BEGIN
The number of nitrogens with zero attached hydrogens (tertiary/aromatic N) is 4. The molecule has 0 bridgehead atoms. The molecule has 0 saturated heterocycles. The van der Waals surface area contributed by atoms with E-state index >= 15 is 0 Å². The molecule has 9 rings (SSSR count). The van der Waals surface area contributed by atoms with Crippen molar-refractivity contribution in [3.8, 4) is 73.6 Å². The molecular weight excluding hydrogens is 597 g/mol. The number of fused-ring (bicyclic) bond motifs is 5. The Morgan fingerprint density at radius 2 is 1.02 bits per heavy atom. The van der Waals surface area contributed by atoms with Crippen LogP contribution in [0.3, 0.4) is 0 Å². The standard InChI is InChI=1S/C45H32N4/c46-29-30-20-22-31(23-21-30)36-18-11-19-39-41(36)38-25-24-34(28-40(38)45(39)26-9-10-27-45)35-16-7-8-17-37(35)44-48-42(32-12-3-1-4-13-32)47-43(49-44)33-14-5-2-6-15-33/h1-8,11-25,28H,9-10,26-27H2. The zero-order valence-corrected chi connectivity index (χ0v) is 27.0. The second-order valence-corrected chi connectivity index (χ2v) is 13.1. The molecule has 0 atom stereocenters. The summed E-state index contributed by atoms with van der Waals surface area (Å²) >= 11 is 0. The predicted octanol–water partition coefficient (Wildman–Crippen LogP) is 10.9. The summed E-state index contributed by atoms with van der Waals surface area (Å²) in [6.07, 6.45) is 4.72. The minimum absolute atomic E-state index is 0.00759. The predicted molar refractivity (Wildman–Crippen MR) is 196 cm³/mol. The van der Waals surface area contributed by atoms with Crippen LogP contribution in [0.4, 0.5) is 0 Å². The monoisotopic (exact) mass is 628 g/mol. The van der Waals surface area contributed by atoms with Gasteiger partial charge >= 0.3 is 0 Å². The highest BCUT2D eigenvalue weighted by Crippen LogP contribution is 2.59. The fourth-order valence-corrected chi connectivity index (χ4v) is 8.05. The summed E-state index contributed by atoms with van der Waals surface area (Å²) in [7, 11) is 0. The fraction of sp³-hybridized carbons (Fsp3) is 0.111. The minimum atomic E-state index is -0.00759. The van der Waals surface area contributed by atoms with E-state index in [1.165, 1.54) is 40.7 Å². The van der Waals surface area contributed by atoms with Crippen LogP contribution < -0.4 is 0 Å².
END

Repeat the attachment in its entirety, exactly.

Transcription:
The number of nitrogens with zero attached hydrogens (tertiary/aromatic N) is 4. The molecule has 0 bridgehead atoms. The molecule has 0 saturated heterocycles. The van der Waals surface area contributed by atoms with E-state index >= 15 is 0 Å². The molecule has 9 rings (SSSR count). The van der Waals surface area contributed by atoms with Crippen molar-refractivity contribution in [3.8, 4) is 73.6 Å². The molecular weight excluding hydrogens is 597 g/mol. The number of fused-ring (bicyclic) bond motifs is 5. The Morgan fingerprint density at radius 2 is 1.02 bits per heavy atom. The van der Waals surface area contributed by atoms with Crippen LogP contribution in [0.3, 0.4) is 0 Å². The standard InChI is InChI=1S/C45H32N4/c46-29-30-20-22-31(23-21-30)36-18-11-19-39-41(36)38-25-24-34(28-40(38)45(39)26-9-10-27-45)35-16-7-8-17-37(35)44-48-42(32-12-3-1-4-13-32)47-43(49-44)33-14-5-2-6-15-33/h1-8,11-25,28H,9-10,26-27H2. The zero-order valence-corrected chi connectivity index (χ0v) is 27.0. The second-order valence-corrected chi connectivity index (χ2v) is 13.1. The molecule has 0 atom stereocenters. The summed E-state index contributed by atoms with van der Waals surface area (Å²) >= 11 is 0. The predicted octanol–water partition coefficient (Wildman–Crippen LogP) is 10.9. The summed E-state index contributed by atoms with van der Waals surface area (Å²) in [6.07, 6.45) is 4.72. The minimum absolute atomic E-state index is 0.00759. The predicted molar refractivity (Wildman–Crippen MR) is 196 cm³/mol. The van der Waals surface area contributed by atoms with Crippen LogP contribution in [0.4, 0.5) is 0 Å². The monoisotopic (exact) mass is 628 g/mol. The van der Waals surface area contributed by atoms with Gasteiger partial charge >= 0.3 is 0 Å². The highest BCUT2D eigenvalue weighted by Crippen LogP contribution is 2.59. The fourth-order valence-corrected chi connectivity index (χ4v) is 8.05. The summed E-state index contributed by atoms with van der Waals surface area (Å²) in [7, 11) is 0. The fraction of sp³-hybridized carbons (Fsp3) is 0.111. The minimum atomic E-state index is -0.00759. The van der Waals surface area contributed by atoms with E-state index in [1.165, 1.54) is 40.7 Å². The van der Waals surface area contributed by atoms with Crippen LogP contribution < -0.4 is 0 Å².